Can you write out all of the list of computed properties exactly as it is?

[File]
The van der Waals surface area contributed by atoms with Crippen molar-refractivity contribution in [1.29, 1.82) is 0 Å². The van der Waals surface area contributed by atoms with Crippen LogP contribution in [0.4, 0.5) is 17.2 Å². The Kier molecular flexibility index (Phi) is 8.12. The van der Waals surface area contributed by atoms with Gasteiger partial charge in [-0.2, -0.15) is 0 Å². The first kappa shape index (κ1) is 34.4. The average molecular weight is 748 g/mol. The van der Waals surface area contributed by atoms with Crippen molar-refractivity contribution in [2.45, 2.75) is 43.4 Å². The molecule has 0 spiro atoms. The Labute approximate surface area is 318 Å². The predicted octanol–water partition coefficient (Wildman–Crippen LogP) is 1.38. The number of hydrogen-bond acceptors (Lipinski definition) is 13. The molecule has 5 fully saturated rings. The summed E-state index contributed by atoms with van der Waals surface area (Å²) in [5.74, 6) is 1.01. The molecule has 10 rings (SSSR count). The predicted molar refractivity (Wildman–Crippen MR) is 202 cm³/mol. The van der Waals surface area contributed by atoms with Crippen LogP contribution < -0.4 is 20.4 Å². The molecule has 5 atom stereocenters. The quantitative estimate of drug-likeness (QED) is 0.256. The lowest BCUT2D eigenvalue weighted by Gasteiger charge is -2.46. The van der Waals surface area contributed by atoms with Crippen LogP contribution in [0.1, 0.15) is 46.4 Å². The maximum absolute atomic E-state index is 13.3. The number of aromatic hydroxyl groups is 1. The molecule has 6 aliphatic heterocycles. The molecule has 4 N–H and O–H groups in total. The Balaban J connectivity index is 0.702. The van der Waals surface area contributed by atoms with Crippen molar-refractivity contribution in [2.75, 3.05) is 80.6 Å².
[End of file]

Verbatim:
The van der Waals surface area contributed by atoms with Crippen molar-refractivity contribution in [1.29, 1.82) is 0 Å². The van der Waals surface area contributed by atoms with Crippen LogP contribution in [0.4, 0.5) is 17.2 Å². The Kier molecular flexibility index (Phi) is 8.12. The van der Waals surface area contributed by atoms with Gasteiger partial charge in [-0.2, -0.15) is 0 Å². The first kappa shape index (κ1) is 34.4. The average molecular weight is 748 g/mol. The van der Waals surface area contributed by atoms with Crippen molar-refractivity contribution in [2.45, 2.75) is 43.4 Å². The molecule has 0 spiro atoms. The Labute approximate surface area is 318 Å². The predicted octanol–water partition coefficient (Wildman–Crippen LogP) is 1.38. The number of hydrogen-bond acceptors (Lipinski definition) is 13. The molecule has 5 fully saturated rings. The summed E-state index contributed by atoms with van der Waals surface area (Å²) in [5.74, 6) is 1.01. The molecule has 10 rings (SSSR count). The predicted molar refractivity (Wildman–Crippen MR) is 202 cm³/mol. The van der Waals surface area contributed by atoms with Crippen LogP contribution < -0.4 is 20.4 Å². The molecule has 5 atom stereocenters. The quantitative estimate of drug-likeness (QED) is 0.256. The lowest BCUT2D eigenvalue weighted by Gasteiger charge is -2.46. The van der Waals surface area contributed by atoms with Crippen LogP contribution in [0.1, 0.15) is 46.4 Å². The maximum absolute atomic E-state index is 13.3. The number of aromatic hydroxyl groups is 1. The molecule has 6 aliphatic heterocycles. The molecule has 4 N–H and O–H groups in total. The Balaban J connectivity index is 0.702. The van der Waals surface area contributed by atoms with Crippen molar-refractivity contribution in [2.75, 3.05) is 80.6 Å².